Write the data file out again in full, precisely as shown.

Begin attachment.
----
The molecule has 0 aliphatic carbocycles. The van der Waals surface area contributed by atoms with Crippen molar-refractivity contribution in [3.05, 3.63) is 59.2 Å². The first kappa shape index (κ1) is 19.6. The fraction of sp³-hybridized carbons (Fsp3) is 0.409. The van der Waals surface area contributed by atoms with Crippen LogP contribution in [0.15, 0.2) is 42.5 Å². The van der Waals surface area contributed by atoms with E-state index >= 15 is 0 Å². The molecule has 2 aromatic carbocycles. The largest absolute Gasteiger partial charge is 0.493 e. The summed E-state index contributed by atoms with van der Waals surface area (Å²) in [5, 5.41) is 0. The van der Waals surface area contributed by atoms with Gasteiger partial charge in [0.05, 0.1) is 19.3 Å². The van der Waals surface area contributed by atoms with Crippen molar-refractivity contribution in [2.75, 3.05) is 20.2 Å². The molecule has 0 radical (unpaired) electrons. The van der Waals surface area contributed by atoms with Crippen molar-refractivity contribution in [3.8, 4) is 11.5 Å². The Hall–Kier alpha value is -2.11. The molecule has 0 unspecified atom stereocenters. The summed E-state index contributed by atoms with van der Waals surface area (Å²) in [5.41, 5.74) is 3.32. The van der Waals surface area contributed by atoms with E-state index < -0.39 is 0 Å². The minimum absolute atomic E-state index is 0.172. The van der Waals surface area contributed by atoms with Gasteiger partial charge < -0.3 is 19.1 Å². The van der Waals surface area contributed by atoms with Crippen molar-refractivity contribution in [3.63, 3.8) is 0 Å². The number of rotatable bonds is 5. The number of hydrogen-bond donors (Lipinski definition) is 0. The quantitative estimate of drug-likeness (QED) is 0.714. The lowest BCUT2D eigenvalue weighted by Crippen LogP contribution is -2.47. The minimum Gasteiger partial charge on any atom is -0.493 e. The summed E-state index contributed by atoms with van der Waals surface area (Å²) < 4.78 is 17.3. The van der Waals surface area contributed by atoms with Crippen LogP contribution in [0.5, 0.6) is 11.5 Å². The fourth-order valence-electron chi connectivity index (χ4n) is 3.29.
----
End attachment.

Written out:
The molecule has 0 aliphatic carbocycles. The van der Waals surface area contributed by atoms with Crippen molar-refractivity contribution in [3.05, 3.63) is 59.2 Å². The first kappa shape index (κ1) is 19.6. The fraction of sp³-hybridized carbons (Fsp3) is 0.409. The van der Waals surface area contributed by atoms with Crippen LogP contribution in [0.15, 0.2) is 42.5 Å². The van der Waals surface area contributed by atoms with E-state index >= 15 is 0 Å². The molecule has 2 aromatic carbocycles. The largest absolute Gasteiger partial charge is 0.493 e. The summed E-state index contributed by atoms with van der Waals surface area (Å²) in [5, 5.41) is 0. The van der Waals surface area contributed by atoms with Gasteiger partial charge in [0.05, 0.1) is 19.3 Å². The van der Waals surface area contributed by atoms with Crippen molar-refractivity contribution in [2.75, 3.05) is 20.2 Å². The molecule has 0 radical (unpaired) electrons. The van der Waals surface area contributed by atoms with Crippen molar-refractivity contribution in [3.8, 4) is 11.5 Å². The Hall–Kier alpha value is -2.11. The molecule has 0 unspecified atom stereocenters. The summed E-state index contributed by atoms with van der Waals surface area (Å²) in [5.41, 5.74) is 3.32. The van der Waals surface area contributed by atoms with E-state index < -0.39 is 0 Å². The minimum absolute atomic E-state index is 0.172. The van der Waals surface area contributed by atoms with Gasteiger partial charge < -0.3 is 19.1 Å². The van der Waals surface area contributed by atoms with Crippen molar-refractivity contribution in [3.63, 3.8) is 0 Å². The number of rotatable bonds is 5. The number of hydrogen-bond donors (Lipinski definition) is 0. The quantitative estimate of drug-likeness (QED) is 0.714. The lowest BCUT2D eigenvalue weighted by Crippen LogP contribution is -2.47. The minimum Gasteiger partial charge on any atom is -0.493 e. The summed E-state index contributed by atoms with van der Waals surface area (Å²) < 4.78 is 17.3. The van der Waals surface area contributed by atoms with Crippen LogP contribution in [0.5, 0.6) is 11.5 Å². The fourth-order valence-electron chi connectivity index (χ4n) is 3.29.